Despite the Emirates boasting a capacity of 60,432, match-day revenue is now ranked second behind both broadcasting and commercial as a source of capital for the club. Given the stated is it time for more spending by the board member of Arsenal. The club could do with significant influx of cash into the purchase of first team players. The days of players like Mathieu Flamini, Mikel Arteta and Tomas Rosicky at the emirates stadium are significantly numbered. Finding hidden gems like Mohammed Elneny and Francis Coquelin are benefits to any team, but ultimately one cannot win titles with such unproven talents. Investments in recruiting precocious talents such as Karim Benzema to North London should be the aim of the decision-makers.
IF ARSENAL MISS OUT ON TITLE AGAIN, FRENCHMAN SHOULD CALL IT A DAY
Sunday’s defeat at Old Trafford was the last straw for those that witnessed the humbling experience. Any remaining goodwill towards Arsene Wenger evaporated after Sunday’s insipid display. A Manchester United team averaging 24 years old, and being spear-headed by an 18 year old, only making his second senior appearance, minimized the attacking threats of Arsenal’s strike force.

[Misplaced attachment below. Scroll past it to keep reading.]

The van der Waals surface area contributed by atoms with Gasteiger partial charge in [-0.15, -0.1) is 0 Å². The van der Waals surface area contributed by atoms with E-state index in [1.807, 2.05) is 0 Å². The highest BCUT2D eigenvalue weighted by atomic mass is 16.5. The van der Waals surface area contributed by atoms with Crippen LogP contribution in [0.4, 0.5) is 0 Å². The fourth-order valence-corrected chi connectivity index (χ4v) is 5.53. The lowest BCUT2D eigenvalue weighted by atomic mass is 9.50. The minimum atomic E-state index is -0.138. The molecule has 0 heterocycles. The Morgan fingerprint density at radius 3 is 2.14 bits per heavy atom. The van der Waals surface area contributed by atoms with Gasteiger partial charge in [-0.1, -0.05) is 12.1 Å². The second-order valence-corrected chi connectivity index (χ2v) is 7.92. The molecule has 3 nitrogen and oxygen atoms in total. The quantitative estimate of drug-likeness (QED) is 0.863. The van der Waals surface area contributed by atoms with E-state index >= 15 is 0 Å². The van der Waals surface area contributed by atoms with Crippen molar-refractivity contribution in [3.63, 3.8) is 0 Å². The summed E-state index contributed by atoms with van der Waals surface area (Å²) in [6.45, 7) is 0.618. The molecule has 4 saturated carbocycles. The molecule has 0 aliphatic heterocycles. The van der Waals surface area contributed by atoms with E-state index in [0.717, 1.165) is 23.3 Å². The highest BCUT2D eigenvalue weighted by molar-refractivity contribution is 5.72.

The Arsenal manager, so often trumpeted as the last of the idealists, now looks like a dinosaur wallowing in his dogma. The days of Wenger being labelled “The Professor” as a tenured leader seem like light years go. If the English Premier League title once again eludes the Gunners, then the greatest accountant in the club’s history should put away his calculator, clear his desk and head towards retirement.
Like the club, he’s all out of excuses. This was going to be Arsenal’s year. It had to be Arsenal’s year. There was not going to be another. The unpredictability of Leicester City’s form and Tottenham’s evolution as a genuine title contender makes Arsenal’s task of winning the league since 2005 more daunting. Before Chelsea, Liverpool and the two halves of Manchester return with a vengeance next season, this campaign represented a surreal mishmash of overachievers and plucky underdogs.
This might be the only chance for Wenger to go out on an open-top bus parade rather than through a side door on a cold gloomy sunday.